The Phantom Four & The Arguido
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The Phantom Four & The Arguido

Amsterdam, North Holland, Netherlands | INDIE

Amsterdam, North Holland, Netherlands | INDIE
Band Rock World


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This band has not uploaded any videos



"Madhur **** (surf, exotica)"

"...topquality compositions..."
"...instrumental guitar music from the surfboard with a glance to the Oriënt..."

Swie Tio - Revolver Magazine


"...cathcy compositions that instantly nestle in you head..."
"...This irresistalbly rambling dancemusic makes you surf happily smiling through Bollywood..."

Herman v/d Horst - Oor Magazine

"Madhur ***** (surf, instrumental)"

This is the first formal release from the Phantom Four, and it is a superb set of mysterious and emotional songs based in surf and the Middle East. Trad fans may find too much to chew on here, but if you are adventurous at all, or a fan of the Treble Spankers or the Madeira, this will surely please you.

Kyma ****
An exotic beat and mysterious melody delivered with slightly edged twango create a strong and compelling image of the sensual and forbidden. Superb whammy at the ends of the guitar lines add to the sense of faraway and somewhat dangerous places. Way cool!

Bravado Blue *****
Mysterious and chop-chord driven, this dangerous piece projects a journey to a thieves den, an oasis where only the strong survive. Its outward sadness and simplicity mask the turmoil and risk within. I half expected something like the Aqua Velvets' "Bravado," but was very pleasantly surprised by a splendid Arabic influenced piece with rich textures and edge.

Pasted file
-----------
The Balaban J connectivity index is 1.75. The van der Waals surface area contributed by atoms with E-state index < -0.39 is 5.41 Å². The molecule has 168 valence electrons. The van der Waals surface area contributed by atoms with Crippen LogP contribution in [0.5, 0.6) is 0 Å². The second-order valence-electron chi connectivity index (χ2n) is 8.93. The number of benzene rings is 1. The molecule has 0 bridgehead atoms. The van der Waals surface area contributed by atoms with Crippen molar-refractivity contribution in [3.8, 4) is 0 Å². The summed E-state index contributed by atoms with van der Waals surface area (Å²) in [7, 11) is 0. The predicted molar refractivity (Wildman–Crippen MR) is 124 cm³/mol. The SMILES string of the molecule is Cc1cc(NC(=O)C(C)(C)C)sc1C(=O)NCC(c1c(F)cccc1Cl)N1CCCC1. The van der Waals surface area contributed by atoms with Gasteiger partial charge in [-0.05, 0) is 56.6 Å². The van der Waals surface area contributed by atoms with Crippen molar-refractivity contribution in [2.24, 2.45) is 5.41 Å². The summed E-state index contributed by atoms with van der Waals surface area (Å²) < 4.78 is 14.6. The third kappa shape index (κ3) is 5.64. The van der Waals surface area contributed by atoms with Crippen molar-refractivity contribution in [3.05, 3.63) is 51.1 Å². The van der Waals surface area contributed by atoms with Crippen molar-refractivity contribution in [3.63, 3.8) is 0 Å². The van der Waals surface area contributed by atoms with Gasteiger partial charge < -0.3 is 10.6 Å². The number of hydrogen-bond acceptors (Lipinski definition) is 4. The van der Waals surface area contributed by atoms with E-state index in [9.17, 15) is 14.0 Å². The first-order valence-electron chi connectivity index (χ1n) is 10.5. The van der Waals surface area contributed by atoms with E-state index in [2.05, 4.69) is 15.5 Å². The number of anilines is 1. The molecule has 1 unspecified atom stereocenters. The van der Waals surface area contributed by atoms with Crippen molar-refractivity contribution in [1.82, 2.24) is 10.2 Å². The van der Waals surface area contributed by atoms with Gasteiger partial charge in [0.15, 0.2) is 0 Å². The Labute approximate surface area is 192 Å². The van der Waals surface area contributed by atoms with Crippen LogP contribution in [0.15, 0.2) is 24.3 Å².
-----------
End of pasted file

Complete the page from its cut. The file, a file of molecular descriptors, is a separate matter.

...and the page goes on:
Il Deserto Rosso *****
There is a desert imagery here that lives up to the track's name. Angular and slightly threatening, with dangerous whammy and a sad melody, "Il Deserto Rosso" is a splendid piece for a moody afternoon.

Mr. Miff *****
I believe this is the only cover of The July 4's obscure "Mr. Miff." Gentle and tremolo laden, it shimmers and gently flows through a sad rock scene. Very nice!

Point Bristo *****
Big whammy sting, spaghetti scenery, and spy thrills come together in this fluid and engaging piece. "Point Bristo" even features fuzz guitar, which adds a sense of lurking danger. A superb track with a lot going for it.

Malabar ****
"Malabar" is a moderately fast surf number hinting of the Treble Spankers. Its Middle Eastern progression and chop chord coolness create circulating patterns of emotion and charm. Very cool.

E-Tonic ****
A frantic frat rock kind of energy, a long with a a tick-tock melody pattern create a sense of nervousness. The wild warbly whammy gives it a San Francisco 1966 feeling. At time thick, and at other times flippant, "E-Tonic" is an adventure in juxtaposition.

Sitara *****
The title suggests sitars, and guess what... "Sitara" is a splendid and dramatic track with ringing chords and sitar effects, along with very cool rolling keys. The mystery and moodiness of the exotic visions evoked by the songs' sound and structure are captivating. Simply superb!

4U ****
"4U" is a tense number with drama and a sad flowing melody. Rhythmically engaging and splashed with whammy, this exotic number delivers nervous anticipation.